Activists warn courts used to silence communities

Activists warn courts used to silence communities

The judicial system has become a tool to silence local communities which lock horns with investors and private firms, rights advocates warned yesterday.

In the past decade, the number of Strategic Lawsuits Against Public Participation (SLAPPs) has risen sharply in Thailand, said human rights lawyer Sor Rattanamanee Polkla.

The lawsuits, targeting local activists, are often filed by private companies with the aim of intimidating local communities into ceasing their protests against controversial development plans or activities that threaten environmental sustainability.

By using SLAPPs, companies expect the defendants to fold, giving in to fear, legal costs or exhaustion and to abandon their criticism. In many cases, other community members are intimidated and deterred from taking part in the debate.

Such lawsuits do not affect the activists alone, she added, but threaten their families and, eventually, the entire community.

"It looks like the law is on the side of the rich," said Vaewrin Buangern, a local activist from Lampang involved in legal cases concerning quarrying. She faces defamation charges.

Ms Vaewrin said the judicial system may be flawed when it considers such complaints against villagers. The plight of local communities is often ignored during trials, with judges only paying attention to evidence directly linked to the accusation.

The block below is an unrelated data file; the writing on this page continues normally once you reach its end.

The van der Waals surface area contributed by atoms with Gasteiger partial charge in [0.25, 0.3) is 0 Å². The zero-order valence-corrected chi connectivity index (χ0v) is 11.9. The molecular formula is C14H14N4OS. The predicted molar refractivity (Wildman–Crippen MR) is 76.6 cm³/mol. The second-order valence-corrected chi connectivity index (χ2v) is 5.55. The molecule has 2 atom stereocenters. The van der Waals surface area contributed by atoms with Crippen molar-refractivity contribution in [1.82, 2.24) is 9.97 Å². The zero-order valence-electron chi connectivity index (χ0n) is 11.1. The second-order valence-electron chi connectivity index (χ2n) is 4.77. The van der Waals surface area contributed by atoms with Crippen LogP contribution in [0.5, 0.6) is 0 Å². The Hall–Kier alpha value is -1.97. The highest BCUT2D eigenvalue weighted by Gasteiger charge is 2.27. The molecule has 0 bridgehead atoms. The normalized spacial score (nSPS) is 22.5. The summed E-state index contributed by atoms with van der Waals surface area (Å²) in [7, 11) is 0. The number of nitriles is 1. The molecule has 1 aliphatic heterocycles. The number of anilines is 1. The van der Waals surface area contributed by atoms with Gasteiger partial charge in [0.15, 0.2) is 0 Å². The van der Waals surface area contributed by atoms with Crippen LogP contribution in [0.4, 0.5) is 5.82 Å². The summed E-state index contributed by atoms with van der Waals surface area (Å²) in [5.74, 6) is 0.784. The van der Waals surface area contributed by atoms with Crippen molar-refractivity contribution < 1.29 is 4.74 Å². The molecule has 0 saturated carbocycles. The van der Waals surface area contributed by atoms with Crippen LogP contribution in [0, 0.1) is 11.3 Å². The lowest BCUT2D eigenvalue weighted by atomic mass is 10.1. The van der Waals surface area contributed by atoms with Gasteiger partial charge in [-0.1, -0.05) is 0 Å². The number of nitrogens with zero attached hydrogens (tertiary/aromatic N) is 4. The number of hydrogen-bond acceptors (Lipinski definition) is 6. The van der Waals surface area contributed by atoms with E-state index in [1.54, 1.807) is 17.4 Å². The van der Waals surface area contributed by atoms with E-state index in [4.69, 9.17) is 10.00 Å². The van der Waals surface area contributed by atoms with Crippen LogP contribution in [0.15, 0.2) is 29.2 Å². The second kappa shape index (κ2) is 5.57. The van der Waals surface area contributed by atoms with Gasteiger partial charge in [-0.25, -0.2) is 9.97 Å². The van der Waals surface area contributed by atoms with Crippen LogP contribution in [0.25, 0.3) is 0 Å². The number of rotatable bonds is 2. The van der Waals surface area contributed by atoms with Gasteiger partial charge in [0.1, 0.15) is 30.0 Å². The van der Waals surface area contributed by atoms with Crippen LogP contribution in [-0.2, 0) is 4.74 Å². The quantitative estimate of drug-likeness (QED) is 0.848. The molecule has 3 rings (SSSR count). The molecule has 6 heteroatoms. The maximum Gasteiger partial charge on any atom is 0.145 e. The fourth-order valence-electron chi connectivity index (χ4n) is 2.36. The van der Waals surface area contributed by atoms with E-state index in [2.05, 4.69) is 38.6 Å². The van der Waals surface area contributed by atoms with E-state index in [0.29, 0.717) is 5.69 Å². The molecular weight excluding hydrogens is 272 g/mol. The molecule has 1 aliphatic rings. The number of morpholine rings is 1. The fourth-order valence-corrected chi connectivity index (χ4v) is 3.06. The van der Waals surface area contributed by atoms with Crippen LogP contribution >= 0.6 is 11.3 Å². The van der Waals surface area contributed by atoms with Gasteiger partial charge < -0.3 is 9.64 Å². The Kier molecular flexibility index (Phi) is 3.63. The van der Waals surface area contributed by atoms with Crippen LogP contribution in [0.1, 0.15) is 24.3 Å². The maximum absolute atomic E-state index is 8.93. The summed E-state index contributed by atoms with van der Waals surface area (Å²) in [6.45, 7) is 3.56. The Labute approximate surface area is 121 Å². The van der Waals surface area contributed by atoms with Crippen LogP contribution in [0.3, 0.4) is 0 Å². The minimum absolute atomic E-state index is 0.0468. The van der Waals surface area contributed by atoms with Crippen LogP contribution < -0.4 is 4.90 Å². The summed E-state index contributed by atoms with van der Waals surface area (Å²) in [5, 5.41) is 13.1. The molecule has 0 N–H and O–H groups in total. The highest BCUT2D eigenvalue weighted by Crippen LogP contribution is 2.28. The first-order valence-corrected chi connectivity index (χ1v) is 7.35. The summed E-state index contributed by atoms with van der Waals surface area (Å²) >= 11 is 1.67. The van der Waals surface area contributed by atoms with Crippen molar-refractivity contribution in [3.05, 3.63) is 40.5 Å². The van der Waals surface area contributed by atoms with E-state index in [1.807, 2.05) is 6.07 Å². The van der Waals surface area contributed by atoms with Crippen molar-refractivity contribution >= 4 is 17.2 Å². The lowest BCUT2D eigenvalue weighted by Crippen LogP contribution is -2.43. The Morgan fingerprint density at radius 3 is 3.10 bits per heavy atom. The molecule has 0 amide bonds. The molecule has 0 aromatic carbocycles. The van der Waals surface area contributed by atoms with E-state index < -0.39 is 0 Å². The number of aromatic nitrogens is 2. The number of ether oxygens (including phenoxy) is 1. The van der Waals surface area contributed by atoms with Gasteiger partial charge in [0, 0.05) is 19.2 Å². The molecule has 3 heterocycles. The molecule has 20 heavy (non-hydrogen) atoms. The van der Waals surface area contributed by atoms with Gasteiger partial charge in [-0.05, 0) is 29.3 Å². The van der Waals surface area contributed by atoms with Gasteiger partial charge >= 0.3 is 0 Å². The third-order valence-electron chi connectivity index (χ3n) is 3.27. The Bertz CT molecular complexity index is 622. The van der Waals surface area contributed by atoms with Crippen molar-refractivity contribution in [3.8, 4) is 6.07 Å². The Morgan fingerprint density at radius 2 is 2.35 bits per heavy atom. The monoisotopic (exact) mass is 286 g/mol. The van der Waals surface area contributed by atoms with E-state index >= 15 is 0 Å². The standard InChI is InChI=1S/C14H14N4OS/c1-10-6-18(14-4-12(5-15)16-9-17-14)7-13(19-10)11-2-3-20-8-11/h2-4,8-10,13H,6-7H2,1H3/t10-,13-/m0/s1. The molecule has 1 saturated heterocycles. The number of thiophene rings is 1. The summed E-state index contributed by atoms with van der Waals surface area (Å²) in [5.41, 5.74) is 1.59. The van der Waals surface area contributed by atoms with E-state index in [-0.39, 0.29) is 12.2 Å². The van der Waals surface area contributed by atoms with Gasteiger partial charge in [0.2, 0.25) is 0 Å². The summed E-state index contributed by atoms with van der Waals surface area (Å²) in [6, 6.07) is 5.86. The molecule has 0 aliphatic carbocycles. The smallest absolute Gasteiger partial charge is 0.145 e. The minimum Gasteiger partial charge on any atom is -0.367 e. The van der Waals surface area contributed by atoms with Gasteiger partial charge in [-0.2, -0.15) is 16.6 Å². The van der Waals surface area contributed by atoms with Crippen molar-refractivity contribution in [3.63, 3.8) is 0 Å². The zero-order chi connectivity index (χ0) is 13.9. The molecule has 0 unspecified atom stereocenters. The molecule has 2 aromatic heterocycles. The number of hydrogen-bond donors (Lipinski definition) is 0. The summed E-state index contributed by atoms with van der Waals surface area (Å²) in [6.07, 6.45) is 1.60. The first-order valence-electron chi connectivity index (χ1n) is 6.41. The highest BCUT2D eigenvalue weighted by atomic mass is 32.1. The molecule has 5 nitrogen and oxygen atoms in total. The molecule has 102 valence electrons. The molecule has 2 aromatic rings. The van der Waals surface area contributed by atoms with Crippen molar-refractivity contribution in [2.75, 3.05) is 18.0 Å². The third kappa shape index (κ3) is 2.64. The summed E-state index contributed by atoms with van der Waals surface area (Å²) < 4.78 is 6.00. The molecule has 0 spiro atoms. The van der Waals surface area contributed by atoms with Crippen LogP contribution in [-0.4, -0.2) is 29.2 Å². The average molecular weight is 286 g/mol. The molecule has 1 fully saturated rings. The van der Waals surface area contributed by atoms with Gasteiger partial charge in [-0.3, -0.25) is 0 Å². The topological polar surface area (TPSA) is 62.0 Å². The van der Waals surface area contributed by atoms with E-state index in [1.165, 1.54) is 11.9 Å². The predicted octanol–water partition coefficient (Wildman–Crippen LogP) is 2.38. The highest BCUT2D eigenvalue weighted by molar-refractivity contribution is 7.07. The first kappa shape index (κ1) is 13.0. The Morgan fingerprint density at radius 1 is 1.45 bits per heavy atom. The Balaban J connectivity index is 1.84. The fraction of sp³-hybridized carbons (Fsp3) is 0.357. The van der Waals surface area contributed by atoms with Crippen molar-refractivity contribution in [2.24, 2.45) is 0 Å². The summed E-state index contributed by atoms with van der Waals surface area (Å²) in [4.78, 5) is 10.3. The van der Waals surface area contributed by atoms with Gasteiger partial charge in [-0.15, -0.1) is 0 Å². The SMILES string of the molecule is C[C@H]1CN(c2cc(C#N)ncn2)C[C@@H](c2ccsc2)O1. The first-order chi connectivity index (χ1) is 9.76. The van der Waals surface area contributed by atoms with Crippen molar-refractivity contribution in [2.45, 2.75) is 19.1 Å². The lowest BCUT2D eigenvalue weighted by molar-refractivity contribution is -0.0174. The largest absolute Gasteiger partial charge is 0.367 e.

"Instead of protecting our rights, the courts do not look at the root cause of the problem and end up finding us guilty of defamation or encroachment," she said.

It is hard to keep faith in the judicial system, she added, when the process is akin to a second blow to villagers.

Communities already have their hands tied earning an income and fighting to protect natural resources and their livelihoods. To deal with a legal case is an additional stress factor, Ms Vaewrin argued.

Last year, an example of SLAPPs made headlines, as gold mining firm Tungkum Ltd filed a lawsuit against a 15-year-old student, Wanpen Khunna, in Loei province, accusing her of defamation. She gave an interview to Thai PBS in which she decried the adverse consequences of the firm's mining activities in Loei.

Prior to this case, Tungkum Ltd had already filed legal suits against several other villagers in Loei, who had been protesting against its gold mines, after poisonous substances were found in the soil and water close to communities.

Sarapan Rujichaiyavat, a member of the Khon Rak Ban Kerd group in Loei, is protesting against gold mining. In 2015, he and other villagers sent a letter to the Loei governor, seeking answers after they heard reports that Tungkum Ltd acted illegally in pursuing its mining activities. However, a picture of the letter surfaced on a social media page and Mr Sarapan was prosecuted for defamation.

The lawsuit against him was filed in Mae Sot, after the company said the employee who discovered the post was based in the province.

Travel fees to meet court appointments in Mae Sot put a strain on the community rights group's finances while Mr Sarapan faced additional charges under the Computer Crime Act. He was released on 100,000-baht bail.

The lawsuit was withdrawn at the start of 2016 after an arbitration process.

SLAPPs are problematic in the sense they are not treated like public interest cases but as conflicts between two private parties, Ms Sor Rattanamanee added. A screening process must be implemented for courts to review lawsuits and be able to drop those likely to be SLAPPs.

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